Massive list of state government boards in need of members

Today, Minnesota Secretary of State Steve Simon’s office released its notice of vacancies on state boards, councils and committees and it’s a eyeful. There are 600 vacancies across 140 state agencies according to the posting.

The openings range from a position on the Noxious Weed Advisory Committee to the Potato Research and Promotion Council, both appointed by the Agriculture Commissioner.  There’s a Combative Sports Advisory Council which regulates boxing and mixed martial arts in the state and a board to oversee Athletic Trainers. There’s a Cosmetology board and a separate board for Barbers.

The 25-member Commission on National and Community Service will work to establish a comprehensive plan to provide services under a larger federal government program.  The Minnesota Humanties Center is another large board with 21-25 directors in total whose mission is to “build a thoughtful, literate, and engaged society.”

There are many cultural commissions including a Council for Minnesotans of African Heritage, a Minnesota Council on Latino Affairs which “must work for the implementation of economic, social, legal, and political equality for its constituency,” and the Urban Indian Advisory Board.

Some of the appointed positions pay a per diem or cover member expenses for serving.  The boards of Nursing, Chiropractic Care, and Social Work pay per diems of $75 per meeting.  The Sex Offender and Minnesota Security Hospital advisory boards pays $200 per diem plus mileage expenses and require at least one psychologist and one attorney member of the board.  The National Guard advisory board pays no set per diem, but covers expenses.  The State’s Nonmotorized Transportation Advisory Committee ironically reimburses mileage for its fourteen members and many other boards do the same.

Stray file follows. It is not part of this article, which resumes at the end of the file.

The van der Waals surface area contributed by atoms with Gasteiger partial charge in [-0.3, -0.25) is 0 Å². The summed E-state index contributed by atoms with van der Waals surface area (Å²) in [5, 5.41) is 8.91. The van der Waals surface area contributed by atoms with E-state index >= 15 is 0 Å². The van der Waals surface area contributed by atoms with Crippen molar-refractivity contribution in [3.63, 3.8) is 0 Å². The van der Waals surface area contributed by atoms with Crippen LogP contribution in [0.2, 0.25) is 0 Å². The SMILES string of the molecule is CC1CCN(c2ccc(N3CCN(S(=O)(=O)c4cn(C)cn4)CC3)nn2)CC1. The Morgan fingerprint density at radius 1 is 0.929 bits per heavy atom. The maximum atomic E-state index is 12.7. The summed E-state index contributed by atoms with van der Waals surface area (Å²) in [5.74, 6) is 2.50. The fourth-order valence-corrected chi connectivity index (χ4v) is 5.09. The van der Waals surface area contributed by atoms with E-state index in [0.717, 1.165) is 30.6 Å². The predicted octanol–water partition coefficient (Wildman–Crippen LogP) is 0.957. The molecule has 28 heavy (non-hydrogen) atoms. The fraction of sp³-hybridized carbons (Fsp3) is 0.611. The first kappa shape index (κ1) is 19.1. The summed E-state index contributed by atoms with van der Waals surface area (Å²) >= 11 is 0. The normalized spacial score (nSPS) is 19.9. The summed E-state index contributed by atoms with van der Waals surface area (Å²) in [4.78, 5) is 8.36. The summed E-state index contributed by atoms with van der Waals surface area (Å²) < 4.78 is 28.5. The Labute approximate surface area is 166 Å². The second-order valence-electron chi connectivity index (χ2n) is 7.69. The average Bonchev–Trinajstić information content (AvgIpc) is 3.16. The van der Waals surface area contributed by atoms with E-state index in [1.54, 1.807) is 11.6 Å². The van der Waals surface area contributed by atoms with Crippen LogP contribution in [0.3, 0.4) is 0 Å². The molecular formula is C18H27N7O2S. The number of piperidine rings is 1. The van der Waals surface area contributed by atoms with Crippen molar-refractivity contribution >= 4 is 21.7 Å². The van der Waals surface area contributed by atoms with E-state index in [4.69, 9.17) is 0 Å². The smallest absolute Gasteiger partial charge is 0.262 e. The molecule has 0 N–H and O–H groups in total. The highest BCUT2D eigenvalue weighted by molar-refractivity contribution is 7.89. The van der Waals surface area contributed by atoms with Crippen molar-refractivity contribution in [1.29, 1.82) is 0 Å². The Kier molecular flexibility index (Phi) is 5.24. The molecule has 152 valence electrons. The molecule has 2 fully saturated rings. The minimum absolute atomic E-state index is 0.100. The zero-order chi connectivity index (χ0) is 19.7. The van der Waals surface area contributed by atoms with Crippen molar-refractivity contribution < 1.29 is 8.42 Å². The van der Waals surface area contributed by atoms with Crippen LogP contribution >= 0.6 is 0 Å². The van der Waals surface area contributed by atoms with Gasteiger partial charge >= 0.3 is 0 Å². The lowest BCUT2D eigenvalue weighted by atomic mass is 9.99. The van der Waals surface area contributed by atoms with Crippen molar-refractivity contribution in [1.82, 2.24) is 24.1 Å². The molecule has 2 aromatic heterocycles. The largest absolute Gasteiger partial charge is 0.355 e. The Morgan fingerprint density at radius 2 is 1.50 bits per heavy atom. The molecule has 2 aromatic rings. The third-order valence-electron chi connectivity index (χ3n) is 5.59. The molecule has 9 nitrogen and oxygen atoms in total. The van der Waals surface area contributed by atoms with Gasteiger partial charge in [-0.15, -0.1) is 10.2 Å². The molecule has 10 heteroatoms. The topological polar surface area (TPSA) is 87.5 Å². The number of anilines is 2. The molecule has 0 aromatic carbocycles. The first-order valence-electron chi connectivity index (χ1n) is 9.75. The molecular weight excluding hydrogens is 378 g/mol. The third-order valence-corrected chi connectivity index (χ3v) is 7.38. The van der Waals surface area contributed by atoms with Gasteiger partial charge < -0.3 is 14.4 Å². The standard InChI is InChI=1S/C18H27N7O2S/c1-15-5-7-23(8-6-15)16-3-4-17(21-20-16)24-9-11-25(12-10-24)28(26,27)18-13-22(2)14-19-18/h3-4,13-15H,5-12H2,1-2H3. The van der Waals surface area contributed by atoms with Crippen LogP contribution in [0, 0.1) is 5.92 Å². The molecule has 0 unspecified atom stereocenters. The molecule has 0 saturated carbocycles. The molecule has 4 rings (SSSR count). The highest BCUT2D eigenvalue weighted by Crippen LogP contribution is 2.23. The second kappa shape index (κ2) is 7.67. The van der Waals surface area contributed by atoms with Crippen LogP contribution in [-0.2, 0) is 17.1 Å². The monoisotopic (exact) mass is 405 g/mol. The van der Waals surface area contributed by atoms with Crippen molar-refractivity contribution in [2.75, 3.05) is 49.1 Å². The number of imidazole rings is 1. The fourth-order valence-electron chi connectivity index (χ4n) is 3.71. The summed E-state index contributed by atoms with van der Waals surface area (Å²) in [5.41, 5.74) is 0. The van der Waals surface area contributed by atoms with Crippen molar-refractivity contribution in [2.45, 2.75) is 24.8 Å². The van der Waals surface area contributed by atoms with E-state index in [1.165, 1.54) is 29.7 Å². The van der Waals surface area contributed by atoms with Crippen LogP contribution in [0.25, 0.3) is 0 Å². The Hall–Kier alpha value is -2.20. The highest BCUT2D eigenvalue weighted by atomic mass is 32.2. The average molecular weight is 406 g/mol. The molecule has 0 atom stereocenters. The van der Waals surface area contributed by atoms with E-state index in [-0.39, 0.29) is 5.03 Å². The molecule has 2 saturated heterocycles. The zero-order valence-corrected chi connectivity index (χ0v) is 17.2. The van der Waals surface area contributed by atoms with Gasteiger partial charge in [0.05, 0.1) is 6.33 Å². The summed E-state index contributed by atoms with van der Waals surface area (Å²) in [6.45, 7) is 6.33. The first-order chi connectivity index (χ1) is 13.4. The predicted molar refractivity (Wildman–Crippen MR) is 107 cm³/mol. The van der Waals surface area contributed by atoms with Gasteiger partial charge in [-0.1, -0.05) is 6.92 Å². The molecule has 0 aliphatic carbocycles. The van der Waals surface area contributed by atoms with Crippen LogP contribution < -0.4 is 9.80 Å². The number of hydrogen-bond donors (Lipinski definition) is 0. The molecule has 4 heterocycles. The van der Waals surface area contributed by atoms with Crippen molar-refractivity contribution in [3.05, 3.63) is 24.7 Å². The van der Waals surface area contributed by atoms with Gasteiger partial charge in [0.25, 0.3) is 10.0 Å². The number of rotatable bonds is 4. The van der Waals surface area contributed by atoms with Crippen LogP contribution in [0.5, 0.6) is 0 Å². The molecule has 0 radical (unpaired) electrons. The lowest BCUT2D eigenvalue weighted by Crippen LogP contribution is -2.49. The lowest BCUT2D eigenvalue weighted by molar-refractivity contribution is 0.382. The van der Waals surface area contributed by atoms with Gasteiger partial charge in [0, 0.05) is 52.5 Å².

There’s no published tally of the total of taxpayer funds needed to support all of this citizen input and no way to compile one as the commissions cross so many state agency budgets, each requiring meetings arranged and minutes taken.  The Minnesota Department of Education alone lists 44 separate advisory boards or task forces.

Some commissions, like the Legislative-Citizen Commission on Minnesota Resources, dole out big bucks.  The committee recently recommended funding 88 environmental projects with $45.4 million in lottery money per the Pioneer Press.  The Grand Forks Herald reported that this same committee was recently alleged of holding an illegal meeting when three of its executive committee members, Rep. John Persell, (D-Bemidji), Sen. David Tomassoni, (D-Chisholm), and citizen member Nancy Gibson, met behind closed doors.

Many, like the 11-member State Arts Board, have professional staff in place to support the work of the committee.  The Arts Board received nearly $30 million in annual funding in the most recent state budget, and in the past has spent 5% of their total budget on staff payroll and other operating expenses.  The rest of their funding is given out as state grants paid for by the legacy amendment sales tax.

But are they working?  According to the Department of Health and Human Services website, their Health Services Advisory Council made up of physicians has cancelled five of its nine scheduled meetings in 2015.  The Department’s Cultural and Ethnic Communities Leadership Council’s meeting minutes show that less than half of the committee members showed up to meetings held this year.

Not included in this year’s list of vacancies, are positions on the Hearing Instrument Dispenser Advisory Council, the Automobile Theft Prevention Advisory Board, or the Minnesota Invasive Terrestrial Plants and Pest Center Advisory Board.

Applications can be found on the Secretary of State’s website and are due November 24th. If any Alpha News readers apply, please let us know about your experience by contacting us for a future news story.

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